Even though bats have wings, they are not birds.
In this sentence, the bricks are the key vocabulary words in bold:
Even though bats have wings, they are not birds.
Yet to fully understand the sentence, students must understand the meaning of "even though." Here is a sample definition:
"Even though" means that two items are similar, but they are not the same. In this case, bats and birds both share a similar feature (having wings), but they are not the same animal.
Understanding signal words and phrases is a key step in a student's ability to "unlock" the academic language they encounter, as well as to start using it correctly themselves.
Learn more about how to teach academic language from the following:
Video: Bricks and mortar in language instruction
Dr. Cindy Lundgren discusses the concept of "bricks and mortar" when thinking about effective vocabulary instruction for ELLs.
Video: Pre-teaching concepts and vocabulary before a lesson
ESOL specialist Katy Padilla shares more in-depth information about her "Super Secret Science Club," an informal lunch activity for 5th-grade ELLs where they see a preview of the afternoon's lesson.
Use peer review and cooperative learning strategies
Using peer learning can be a powerful way to help students master content. Here are some ways to get students working together:
- Use graphic organizers. Have students work in collaborative groups and use a graphic organizer as a scaffold for specific tasks, such as identifying main ideas or relationships between information, etc. It gives a purpose while reading while interacting and using the language.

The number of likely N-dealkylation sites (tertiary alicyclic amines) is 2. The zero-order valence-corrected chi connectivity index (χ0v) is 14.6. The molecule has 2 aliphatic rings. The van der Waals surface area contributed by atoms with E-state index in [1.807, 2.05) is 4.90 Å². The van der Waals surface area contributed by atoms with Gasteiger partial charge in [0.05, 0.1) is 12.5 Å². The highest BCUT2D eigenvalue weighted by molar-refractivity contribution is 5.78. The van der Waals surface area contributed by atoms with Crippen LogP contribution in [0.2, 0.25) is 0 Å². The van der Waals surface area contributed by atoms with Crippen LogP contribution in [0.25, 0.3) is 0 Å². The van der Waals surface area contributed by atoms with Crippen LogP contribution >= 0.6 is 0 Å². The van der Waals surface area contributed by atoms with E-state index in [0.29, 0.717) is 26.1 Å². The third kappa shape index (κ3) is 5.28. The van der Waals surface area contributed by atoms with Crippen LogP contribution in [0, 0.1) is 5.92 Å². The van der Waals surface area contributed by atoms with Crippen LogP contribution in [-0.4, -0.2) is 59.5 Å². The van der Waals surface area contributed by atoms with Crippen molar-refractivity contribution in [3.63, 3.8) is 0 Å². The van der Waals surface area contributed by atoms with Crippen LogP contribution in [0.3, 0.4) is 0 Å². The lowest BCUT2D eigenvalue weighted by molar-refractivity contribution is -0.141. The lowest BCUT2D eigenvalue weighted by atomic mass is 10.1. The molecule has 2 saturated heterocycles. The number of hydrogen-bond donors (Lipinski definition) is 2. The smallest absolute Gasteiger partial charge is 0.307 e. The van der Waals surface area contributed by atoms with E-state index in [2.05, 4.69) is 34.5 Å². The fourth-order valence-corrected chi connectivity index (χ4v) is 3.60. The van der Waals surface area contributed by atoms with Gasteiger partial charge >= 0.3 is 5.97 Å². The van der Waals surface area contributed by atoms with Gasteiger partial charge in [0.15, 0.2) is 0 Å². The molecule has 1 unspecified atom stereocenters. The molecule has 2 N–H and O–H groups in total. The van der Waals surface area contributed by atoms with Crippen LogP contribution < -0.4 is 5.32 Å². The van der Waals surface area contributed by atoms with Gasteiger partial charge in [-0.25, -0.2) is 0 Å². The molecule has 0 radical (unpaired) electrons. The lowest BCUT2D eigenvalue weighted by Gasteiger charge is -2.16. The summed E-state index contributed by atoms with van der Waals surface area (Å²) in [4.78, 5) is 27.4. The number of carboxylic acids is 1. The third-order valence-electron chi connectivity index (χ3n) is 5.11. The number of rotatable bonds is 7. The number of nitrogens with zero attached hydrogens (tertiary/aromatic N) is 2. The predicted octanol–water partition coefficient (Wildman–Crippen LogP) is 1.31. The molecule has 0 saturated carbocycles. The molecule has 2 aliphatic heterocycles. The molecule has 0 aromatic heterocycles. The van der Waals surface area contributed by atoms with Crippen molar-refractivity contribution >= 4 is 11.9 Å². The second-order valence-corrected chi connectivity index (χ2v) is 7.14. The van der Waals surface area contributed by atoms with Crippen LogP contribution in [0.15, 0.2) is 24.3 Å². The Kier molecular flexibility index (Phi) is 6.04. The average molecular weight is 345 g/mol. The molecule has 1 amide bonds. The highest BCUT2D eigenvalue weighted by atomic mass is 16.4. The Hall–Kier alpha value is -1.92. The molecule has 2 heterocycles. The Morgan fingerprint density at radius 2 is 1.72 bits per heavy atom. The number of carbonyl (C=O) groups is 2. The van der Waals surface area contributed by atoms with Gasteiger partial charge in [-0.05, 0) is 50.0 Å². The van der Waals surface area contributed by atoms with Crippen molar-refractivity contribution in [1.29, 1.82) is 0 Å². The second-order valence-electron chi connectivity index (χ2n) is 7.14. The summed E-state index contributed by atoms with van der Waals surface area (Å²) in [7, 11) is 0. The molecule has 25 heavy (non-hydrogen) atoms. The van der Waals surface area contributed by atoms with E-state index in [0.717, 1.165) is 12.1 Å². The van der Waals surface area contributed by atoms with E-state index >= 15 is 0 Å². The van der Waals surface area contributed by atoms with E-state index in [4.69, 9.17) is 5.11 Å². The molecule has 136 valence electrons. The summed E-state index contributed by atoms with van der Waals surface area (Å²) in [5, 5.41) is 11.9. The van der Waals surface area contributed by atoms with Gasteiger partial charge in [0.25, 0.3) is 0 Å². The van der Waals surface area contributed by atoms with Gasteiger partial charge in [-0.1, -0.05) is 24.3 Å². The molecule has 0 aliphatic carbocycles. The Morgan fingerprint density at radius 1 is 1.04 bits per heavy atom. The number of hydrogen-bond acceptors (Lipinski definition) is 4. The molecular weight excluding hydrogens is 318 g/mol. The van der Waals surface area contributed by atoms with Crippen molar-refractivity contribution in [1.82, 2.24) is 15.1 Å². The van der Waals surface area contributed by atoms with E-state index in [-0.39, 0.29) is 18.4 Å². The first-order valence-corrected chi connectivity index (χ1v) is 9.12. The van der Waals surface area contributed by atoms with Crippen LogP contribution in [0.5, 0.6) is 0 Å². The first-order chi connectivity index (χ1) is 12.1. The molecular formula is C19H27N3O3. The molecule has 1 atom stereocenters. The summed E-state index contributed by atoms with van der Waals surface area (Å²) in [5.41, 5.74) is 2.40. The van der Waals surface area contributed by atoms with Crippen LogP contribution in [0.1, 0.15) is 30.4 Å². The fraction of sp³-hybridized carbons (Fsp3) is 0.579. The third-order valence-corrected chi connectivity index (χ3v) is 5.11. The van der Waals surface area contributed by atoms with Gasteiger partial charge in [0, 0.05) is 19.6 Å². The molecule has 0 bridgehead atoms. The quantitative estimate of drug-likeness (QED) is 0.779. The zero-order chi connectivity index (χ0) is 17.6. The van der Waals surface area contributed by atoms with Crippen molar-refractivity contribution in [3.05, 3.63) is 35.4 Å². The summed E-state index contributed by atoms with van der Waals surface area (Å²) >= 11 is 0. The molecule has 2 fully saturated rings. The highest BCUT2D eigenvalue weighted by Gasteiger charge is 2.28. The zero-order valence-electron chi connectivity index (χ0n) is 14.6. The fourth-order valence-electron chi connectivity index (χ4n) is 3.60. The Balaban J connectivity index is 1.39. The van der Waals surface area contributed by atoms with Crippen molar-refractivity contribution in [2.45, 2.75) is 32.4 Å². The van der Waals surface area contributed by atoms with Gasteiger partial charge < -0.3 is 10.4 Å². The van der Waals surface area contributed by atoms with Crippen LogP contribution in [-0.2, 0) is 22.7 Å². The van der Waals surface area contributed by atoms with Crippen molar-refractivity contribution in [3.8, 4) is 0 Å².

- Assign reading partners. Pair ELLs with friendly fluent readers. Ask partners to read aloud to each other, alternating sentences or pages. After partner reading, ask them to summarize what they read. For variety, use choral reading once in a while. Assign different sections to each team, ask them to rehearse, and then ask teams to read chorally.
- Use Think-Pair-Share (TPS). TPS is a collaborative learning strategy in which students work together to solve a problem or answer a question about an assigned reading. This technique requires students to (1) think individually about a topic or answer to a question; and (2) share ideas with classmates. Discussing an answer with a partner serves to maximize participation, focus attention and engage students in comprehending the reading material. Read more in the following articles:
- Cooperative Learning Strategies
- Strategy: Peer review and narrative text
- AFT: Working with cooperative small groups
Incorporate writing into the lesson
Writing is another way for ELLs to demonstrate and extend their understanding of content. You can ask teams to compose questions about the content and use those questions for their test. Throw in one of your questions as a 'surprise test question.' Or, ask students to practice writing short simple summaries of what they read.
You can also support ELLs' writing skills by modeling the kinds of writing used frequently in your particular content area, such as lab reports in chemistry class, or a persuasive essay in social studies. Help students understand what the purpose of different kinds of writing are, and review vocabulary that would be typically used in these kinds of assignments. Be sure to provide examples of the different kinds of writing to your students so they can learn and compare models.
Sentence frames give students the academic language they need to write in complete sentences. Learn more from ESOL specialist Sheila Majdi below.